When the policeman becomes a politician

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Tue, 29 Nov 2016 Source: Atiemo Obeng Paul

The reputation of the Ghana Police in combating crime is admiring, however, their inability to preempt and quell politically colored disturbances and prosecute such offenders leaves much to be desired.

Although Political Scientists suggest that "struggle" is characteristic of political power pursuit, violence of any sort is intolerable. A weak law enforcement agency is largelyto blame for the continued politically related disturbances that have over the years plagued our body politic. Sadly, the Police have resorted to rhetoric and propaganda as a means to gain public confidence rather than living out their mandate by "action".

The recent political attacks at the residence of Nana Addo Dankwa Akuffo, a location that is less than a minute walk from the Nima Police Station is among many, sufficient proof that the Police is engaged in lip service rather than asserting authority during the 2016 election season.

On many occasions, the ability of the Police to gather intelligence is questioned as journalists tend to be ahead of the Police's intelligence machinery.

Recently, Joy FM reported of the presence and activities of persons labeled as "rebels" in two mining communities in the Northern Region. When the PRO of the Region's Police Command was interviewed, he adopted a "political approach" to answering questions. He flatly denied the story at first instance only to admit after further questioning that the command is aware of the presence of persons labelled as such.

Political clashes have been recorded in the Wa East District, Wulensi, Ajumako-Besease, Asokore in the eastern region, etc. leading to several injuries, yet, in all such instances, the Police is only heard after the clashes with their usual rhetoric and 'political assurances'. Even when they make it to the crime scene, no arrests are made.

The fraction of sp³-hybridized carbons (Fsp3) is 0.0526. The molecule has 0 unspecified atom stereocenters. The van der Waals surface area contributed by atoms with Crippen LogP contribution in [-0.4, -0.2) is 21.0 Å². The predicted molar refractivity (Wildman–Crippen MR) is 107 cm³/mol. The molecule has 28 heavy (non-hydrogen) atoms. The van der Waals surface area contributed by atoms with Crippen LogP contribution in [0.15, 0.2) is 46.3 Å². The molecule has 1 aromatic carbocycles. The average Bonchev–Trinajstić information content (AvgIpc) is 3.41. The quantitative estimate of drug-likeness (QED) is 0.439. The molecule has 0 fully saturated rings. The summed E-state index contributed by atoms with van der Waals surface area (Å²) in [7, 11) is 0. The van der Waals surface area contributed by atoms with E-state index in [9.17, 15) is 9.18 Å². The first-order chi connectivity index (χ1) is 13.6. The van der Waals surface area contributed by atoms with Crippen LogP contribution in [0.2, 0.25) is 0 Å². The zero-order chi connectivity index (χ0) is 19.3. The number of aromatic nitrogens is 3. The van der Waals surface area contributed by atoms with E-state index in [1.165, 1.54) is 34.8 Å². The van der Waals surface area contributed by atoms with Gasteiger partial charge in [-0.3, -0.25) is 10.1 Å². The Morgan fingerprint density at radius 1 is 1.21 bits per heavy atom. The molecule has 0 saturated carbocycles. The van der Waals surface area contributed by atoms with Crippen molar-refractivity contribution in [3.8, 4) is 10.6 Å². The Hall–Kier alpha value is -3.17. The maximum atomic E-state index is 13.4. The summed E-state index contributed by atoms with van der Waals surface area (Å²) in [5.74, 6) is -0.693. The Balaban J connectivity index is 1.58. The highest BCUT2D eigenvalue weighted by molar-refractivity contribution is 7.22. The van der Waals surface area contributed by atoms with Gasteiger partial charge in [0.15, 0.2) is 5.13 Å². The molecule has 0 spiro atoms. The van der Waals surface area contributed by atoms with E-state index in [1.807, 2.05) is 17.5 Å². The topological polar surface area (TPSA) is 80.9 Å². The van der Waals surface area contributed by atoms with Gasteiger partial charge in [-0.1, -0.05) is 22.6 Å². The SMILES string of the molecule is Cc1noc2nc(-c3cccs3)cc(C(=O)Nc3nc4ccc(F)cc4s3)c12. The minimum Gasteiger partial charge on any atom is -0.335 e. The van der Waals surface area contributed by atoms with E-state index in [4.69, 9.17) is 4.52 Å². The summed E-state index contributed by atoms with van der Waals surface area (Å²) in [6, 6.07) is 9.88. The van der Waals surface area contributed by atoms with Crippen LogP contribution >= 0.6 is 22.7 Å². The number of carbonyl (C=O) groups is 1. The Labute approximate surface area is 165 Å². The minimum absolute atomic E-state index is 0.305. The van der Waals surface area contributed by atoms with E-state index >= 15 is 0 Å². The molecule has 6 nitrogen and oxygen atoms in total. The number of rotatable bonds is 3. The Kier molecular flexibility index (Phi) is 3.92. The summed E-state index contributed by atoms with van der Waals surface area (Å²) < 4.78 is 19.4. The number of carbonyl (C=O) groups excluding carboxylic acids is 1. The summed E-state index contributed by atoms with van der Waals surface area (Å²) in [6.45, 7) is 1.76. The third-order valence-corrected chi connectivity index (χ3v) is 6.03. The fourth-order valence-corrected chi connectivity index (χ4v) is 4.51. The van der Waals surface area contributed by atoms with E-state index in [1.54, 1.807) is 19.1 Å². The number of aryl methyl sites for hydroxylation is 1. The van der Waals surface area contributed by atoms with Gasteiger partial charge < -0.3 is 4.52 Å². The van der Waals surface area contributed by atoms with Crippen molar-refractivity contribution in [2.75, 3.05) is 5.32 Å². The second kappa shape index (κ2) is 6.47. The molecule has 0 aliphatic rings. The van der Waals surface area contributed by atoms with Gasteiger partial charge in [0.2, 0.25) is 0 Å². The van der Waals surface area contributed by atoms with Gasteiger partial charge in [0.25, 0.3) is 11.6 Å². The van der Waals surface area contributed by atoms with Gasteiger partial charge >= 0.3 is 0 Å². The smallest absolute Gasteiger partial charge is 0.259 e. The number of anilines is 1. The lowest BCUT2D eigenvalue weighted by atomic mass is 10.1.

Year after year, the Ghana Police gives assurances about their preparedness to maintain the peace, yet when they are practically tested, their resolve is shaky.

Public Relations is crucial to societal stability more so, the existence of journalists and the media who would want to obtain and provide credible information to the public. However, ‘vain talk’ as a tact to gain public confidence would, in the long run, undermine honest assurances.

The quest of political leaders to compromise the mandate of the Police is an open secret. Ironically, the Police Service in some other jurisdictions can withstand similar 'pressures', why can't the Ghana Police do same. A Politician appoints the head of Ghana's Police (Inspector General of Police); the Head of the United State's FBI is equally appointed by a Politician, yet, the FBI is able to draw a line between "Political Interest" and "Public Interest".

It is hoped that the Ghana Police Service will live out their mandate and desist from churning out “propaganda" as a means to gain public confidence. "Action" is very much desired.

The Police must, in the Public Interest, sharpen its intelligence machinery to preempt, quell, arrest and prosecute persons who will attempt to disturb the peace of Ghana during the 2016 election period and those yet to come.

Columnist: Atiemo Obeng Paul
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